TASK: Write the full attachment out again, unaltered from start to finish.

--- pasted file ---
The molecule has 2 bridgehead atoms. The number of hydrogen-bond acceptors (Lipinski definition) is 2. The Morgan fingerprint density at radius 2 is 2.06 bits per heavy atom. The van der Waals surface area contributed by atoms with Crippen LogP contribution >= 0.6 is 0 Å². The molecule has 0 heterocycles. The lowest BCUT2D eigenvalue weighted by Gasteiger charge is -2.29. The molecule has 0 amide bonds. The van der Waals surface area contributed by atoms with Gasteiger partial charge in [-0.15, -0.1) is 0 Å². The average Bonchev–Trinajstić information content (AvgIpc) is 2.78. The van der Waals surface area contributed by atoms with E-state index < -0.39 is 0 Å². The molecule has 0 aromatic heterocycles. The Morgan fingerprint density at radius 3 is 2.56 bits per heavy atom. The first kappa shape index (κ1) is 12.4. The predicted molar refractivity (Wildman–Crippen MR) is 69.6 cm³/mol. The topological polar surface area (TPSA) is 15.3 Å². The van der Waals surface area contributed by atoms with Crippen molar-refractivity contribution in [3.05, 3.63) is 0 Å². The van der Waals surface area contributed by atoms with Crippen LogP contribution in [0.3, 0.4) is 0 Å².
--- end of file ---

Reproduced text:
The molecule has 2 bridgehead atoms. The number of hydrogen-bond acceptors (Lipinski definition) is 2. The Morgan fingerprint density at radius 2 is 2.06 bits per heavy atom. The van der Waals surface area contributed by atoms with Crippen LogP contribution >= 0.6 is 0 Å². The molecule has 0 heterocycles. The lowest BCUT2D eigenvalue weighted by Gasteiger charge is -2.29. The molecule has 0 amide bonds. The van der Waals surface area contributed by atoms with Gasteiger partial charge in [-0.15, -0.1) is 0 Å². The average Bonchev–Trinajstić information content (AvgIpc) is 2.78. The van der Waals surface area contributed by atoms with E-state index < -0.39 is 0 Å². The molecule has 0 aromatic heterocycles. The Morgan fingerprint density at radius 3 is 2.56 bits per heavy atom. The first kappa shape index (κ1) is 12.4. The predicted molar refractivity (Wildman–Crippen MR) is 69.6 cm³/mol. The topological polar surface area (TPSA) is 15.3 Å². The van der Waals surface area contributed by atoms with Crippen molar-refractivity contribution in [3.05, 3.63) is 0 Å². The van der Waals surface area contributed by atoms with Crippen LogP contribution in [0.3, 0.4) is 0 Å².